Because it wasn’t confirmed that Patricia was available until quite late on, I wrote a first draft script in which she did not appear at all. Wendy was therefore an older woman who linked up with Sarah in the Lakshadweep Islands, and was later revealed to be the CEO of a company that Sarah did an exposé on many years previously. When Patricia came on board, Gary and I rewrote the closing scenes to have Wendy as a younger woman working for Hilda.
I remember Robot quite well from its very first transmission. Although I haven’t seen it more than once or twice since 1974, and I’ve read Terrance Dicks’s book a couple of times, I didn’t re-watch the video or re-read the novelisation before writing Mirror, Signal, Manoeuvre.
Okay, this is an important one… Could you talk me through the process of writing Mirror, Signal, Manoeuvre (as far as you can remember)? What initial ideas were discarded? Which bits did you have trouble writing? How did the story develop from draft to draft? Tell me what was happening inside your head during the writing process.
Some of this is covered in previous answers. So the other bits of the process were like this…
I’d wanted to do something starting with an answerphone message for a while, and had scribbled some ideas in my notebook for this. Originally, I’d thought this would be the start of a short story, but obviously it works really well for an audio. And because Sarah was emotionally and physically distanced from Josh and Nat as the series reached its finale, it fitted in really well. If you leave a message, you don’t get the interaction of a regular conversation, so there’s the possibility of misunderstanding. And even if you’re on the phone talking with someone directly, you don’t get the body language and facial reactions always to get the meaning correct—it’s prone to misunderstanding, and that was good for the purposes of the story.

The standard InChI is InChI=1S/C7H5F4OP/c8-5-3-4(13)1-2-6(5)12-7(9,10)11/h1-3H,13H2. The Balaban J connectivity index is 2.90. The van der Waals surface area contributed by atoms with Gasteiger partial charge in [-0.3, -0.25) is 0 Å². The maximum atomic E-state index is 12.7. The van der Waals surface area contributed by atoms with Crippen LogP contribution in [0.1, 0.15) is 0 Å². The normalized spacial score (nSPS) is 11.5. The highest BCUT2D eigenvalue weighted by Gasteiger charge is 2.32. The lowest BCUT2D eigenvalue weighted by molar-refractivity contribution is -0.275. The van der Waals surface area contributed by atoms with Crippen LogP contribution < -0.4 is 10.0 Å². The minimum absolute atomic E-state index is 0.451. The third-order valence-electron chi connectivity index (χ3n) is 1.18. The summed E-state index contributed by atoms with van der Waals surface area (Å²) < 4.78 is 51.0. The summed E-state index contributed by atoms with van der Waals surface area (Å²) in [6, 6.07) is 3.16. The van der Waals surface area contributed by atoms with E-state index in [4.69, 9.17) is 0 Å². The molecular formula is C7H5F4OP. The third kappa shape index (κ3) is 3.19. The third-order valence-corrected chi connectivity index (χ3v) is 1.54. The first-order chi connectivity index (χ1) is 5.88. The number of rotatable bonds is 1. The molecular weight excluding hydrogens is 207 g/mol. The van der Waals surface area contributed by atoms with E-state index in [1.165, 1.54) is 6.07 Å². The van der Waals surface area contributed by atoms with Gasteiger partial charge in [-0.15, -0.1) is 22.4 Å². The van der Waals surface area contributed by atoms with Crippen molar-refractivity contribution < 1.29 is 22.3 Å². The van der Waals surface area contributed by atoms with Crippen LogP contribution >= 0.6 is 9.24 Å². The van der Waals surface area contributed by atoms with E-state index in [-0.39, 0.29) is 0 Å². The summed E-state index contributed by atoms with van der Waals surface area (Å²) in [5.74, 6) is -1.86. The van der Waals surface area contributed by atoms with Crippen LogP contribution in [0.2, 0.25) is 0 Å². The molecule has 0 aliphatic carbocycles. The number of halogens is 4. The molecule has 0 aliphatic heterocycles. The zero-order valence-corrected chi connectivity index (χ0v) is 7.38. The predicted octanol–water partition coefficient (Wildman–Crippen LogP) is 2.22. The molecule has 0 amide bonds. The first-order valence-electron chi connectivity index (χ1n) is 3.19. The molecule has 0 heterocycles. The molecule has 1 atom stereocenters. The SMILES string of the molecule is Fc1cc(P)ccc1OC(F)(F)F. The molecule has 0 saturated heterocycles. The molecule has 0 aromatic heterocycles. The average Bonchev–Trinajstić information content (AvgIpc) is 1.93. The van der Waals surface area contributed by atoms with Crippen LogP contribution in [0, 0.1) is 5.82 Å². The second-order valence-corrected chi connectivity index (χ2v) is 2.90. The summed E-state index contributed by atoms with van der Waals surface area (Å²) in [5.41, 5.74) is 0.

Another thing that I decided to do was up the stakes for the season finale. I’d imagined the Sarah Jane Smith series as very UK-based, and I liked the idea of getting Sarah away to a more unusual location. I don’t think I knew then that Sarah was travelling abroad with Josh for story four. But once Gary and I agreed that Sarah would spend pretty much the whole of my story out of the UK, I looked around for another venue for my finale. Originally that was set in a Scottish Loch, with the Scalar offices in a castle. But once Gary suggested keeping Sarah’ action almost entirely abroad, it made sense to go for a bigger finale and so I moved it all to the world’s biggest system of dams, the Parambikulam-Aliyar project in India, and the Scalar HQ in an old colonial building. That in turn meant I could use the Lakshadweep Islands (off the western coast of India), rather than the Caribbean location I’d first envisaged for Sarah’s holiday.
The more I thought about the distance between Sarah and her friends, the more I realised I could do with phones. It can be a slight cheat, because there’s more likelihood that someone will describe what they can see to the person on the other end of the call. I tried to resist that, assuming that the listeners would be able to work out when lots of things were happening at once. For example, Josh carries on two conversations at once while he’s on the plane; he’s talking into the seatback phone to Nat, and at the same time ordering his posh nosh from the cabin crew; so as well as pushing the story onwards it also is a bit of fun at Nat’s expense, because she’s stuck in an internet café while he’s away enjoying himself. I also quite liked the idea that Nat could “witness” Josh getting beaten up because she was listening to him over the phone—on that occasion she’s helpless to rescue him because she doesn’t know where he is, rather than because she’s stuck in her wheelchair.